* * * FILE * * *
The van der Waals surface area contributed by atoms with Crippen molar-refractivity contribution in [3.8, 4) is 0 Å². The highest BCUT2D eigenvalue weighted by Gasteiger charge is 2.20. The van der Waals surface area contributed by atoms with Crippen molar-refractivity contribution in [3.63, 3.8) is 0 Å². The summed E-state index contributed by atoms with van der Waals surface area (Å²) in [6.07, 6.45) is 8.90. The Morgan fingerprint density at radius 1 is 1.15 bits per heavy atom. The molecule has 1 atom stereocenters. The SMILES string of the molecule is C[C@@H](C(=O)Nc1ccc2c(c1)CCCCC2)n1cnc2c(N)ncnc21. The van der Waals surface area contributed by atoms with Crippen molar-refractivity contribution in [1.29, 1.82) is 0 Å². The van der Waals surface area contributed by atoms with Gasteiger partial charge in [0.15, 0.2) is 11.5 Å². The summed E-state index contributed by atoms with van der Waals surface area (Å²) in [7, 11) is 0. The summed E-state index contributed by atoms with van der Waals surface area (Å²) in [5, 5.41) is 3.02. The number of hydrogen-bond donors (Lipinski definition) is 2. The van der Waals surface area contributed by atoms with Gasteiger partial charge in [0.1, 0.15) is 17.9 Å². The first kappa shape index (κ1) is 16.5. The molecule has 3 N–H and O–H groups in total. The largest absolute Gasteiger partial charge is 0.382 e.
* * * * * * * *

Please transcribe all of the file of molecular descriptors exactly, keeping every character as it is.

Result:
The van der Waals surface area contributed by atoms with Crippen molar-refractivity contribution in [3.8, 4) is 0 Å². The highest BCUT2D eigenvalue weighted by Gasteiger charge is 2.20. The van der Waals surface area contributed by atoms with Crippen molar-refractivity contribution in [3.63, 3.8) is 0 Å². The summed E-state index contributed by atoms with van der Waals surface area (Å²) in [6.07, 6.45) is 8.90. The Morgan fingerprint density at radius 1 is 1.15 bits per heavy atom. The molecule has 1 atom stereocenters. The SMILES string of the molecule is C[C@@H](C(=O)Nc1ccc2c(c1)CCCCC2)n1cnc2c(N)ncnc21. The van der Waals surface area contributed by atoms with Crippen molar-refractivity contribution in [1.29, 1.82) is 0 Å². The van der Waals surface area contributed by atoms with Gasteiger partial charge in [0.15, 0.2) is 11.5 Å². The summed E-state index contributed by atoms with van der Waals surface area (Å²) in [7, 11) is 0. The summed E-state index contributed by atoms with van der Waals surface area (Å²) in [5, 5.41) is 3.02. The number of hydrogen-bond donors (Lipinski definition) is 2. The van der Waals surface area contributed by atoms with Gasteiger partial charge in [0.1, 0.15) is 17.9 Å². The first kappa shape index (κ1) is 16.5. The molecule has 3 N–H and O–H groups in total. The largest absolute Gasteiger partial charge is 0.382 e.